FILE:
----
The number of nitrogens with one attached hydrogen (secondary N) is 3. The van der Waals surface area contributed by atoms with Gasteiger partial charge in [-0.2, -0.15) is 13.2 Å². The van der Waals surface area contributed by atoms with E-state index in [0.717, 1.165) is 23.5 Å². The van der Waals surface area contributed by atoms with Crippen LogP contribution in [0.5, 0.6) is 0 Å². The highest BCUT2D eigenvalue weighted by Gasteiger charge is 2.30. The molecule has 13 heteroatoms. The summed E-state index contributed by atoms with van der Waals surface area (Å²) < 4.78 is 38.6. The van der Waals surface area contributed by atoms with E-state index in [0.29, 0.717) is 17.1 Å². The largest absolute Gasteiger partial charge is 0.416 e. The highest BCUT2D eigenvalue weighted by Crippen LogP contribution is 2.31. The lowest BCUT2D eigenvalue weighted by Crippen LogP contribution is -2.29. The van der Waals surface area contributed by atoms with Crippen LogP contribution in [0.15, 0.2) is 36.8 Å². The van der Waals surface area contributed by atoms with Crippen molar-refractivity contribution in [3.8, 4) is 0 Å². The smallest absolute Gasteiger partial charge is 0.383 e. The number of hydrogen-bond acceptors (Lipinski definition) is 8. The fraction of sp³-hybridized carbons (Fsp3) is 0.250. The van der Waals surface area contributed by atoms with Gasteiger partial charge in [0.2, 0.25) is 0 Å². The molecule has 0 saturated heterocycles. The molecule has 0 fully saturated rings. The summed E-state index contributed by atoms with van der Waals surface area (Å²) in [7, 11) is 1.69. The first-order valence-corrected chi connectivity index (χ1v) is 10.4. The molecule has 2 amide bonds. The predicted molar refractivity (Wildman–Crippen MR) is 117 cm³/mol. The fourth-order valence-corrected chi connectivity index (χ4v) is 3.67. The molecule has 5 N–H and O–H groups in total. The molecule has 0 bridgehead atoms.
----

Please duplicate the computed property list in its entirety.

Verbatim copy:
The number of nitrogens with one attached hydrogen (secondary N) is 3. The van der Waals surface area contributed by atoms with Gasteiger partial charge in [-0.2, -0.15) is 13.2 Å². The van der Waals surface area contributed by atoms with E-state index in [0.717, 1.165) is 23.5 Å². The van der Waals surface area contributed by atoms with Crippen LogP contribution in [0.5, 0.6) is 0 Å². The highest BCUT2D eigenvalue weighted by Gasteiger charge is 2.30. The molecule has 13 heteroatoms. The summed E-state index contributed by atoms with van der Waals surface area (Å²) < 4.78 is 38.6. The van der Waals surface area contributed by atoms with E-state index in [0.29, 0.717) is 17.1 Å². The largest absolute Gasteiger partial charge is 0.416 e. The highest BCUT2D eigenvalue weighted by Crippen LogP contribution is 2.31. The lowest BCUT2D eigenvalue weighted by Crippen LogP contribution is -2.29. The van der Waals surface area contributed by atoms with Crippen LogP contribution in [0.15, 0.2) is 36.8 Å². The van der Waals surface area contributed by atoms with Crippen molar-refractivity contribution in [3.8, 4) is 0 Å². The smallest absolute Gasteiger partial charge is 0.383 e. The number of hydrogen-bond acceptors (Lipinski definition) is 8. The fraction of sp³-hybridized carbons (Fsp3) is 0.250. The van der Waals surface area contributed by atoms with Gasteiger partial charge in [0.2, 0.25) is 0 Å². The molecule has 0 saturated heterocycles. The molecule has 0 fully saturated rings. The summed E-state index contributed by atoms with van der Waals surface area (Å²) in [7, 11) is 1.69. The first-order valence-corrected chi connectivity index (χ1v) is 10.4. The molecule has 2 amide bonds. The predicted molar refractivity (Wildman–Crippen MR) is 117 cm³/mol. The fourth-order valence-corrected chi connectivity index (χ4v) is 3.67. The molecule has 5 N–H and O–H groups in total. The molecule has 0 bridgehead atoms.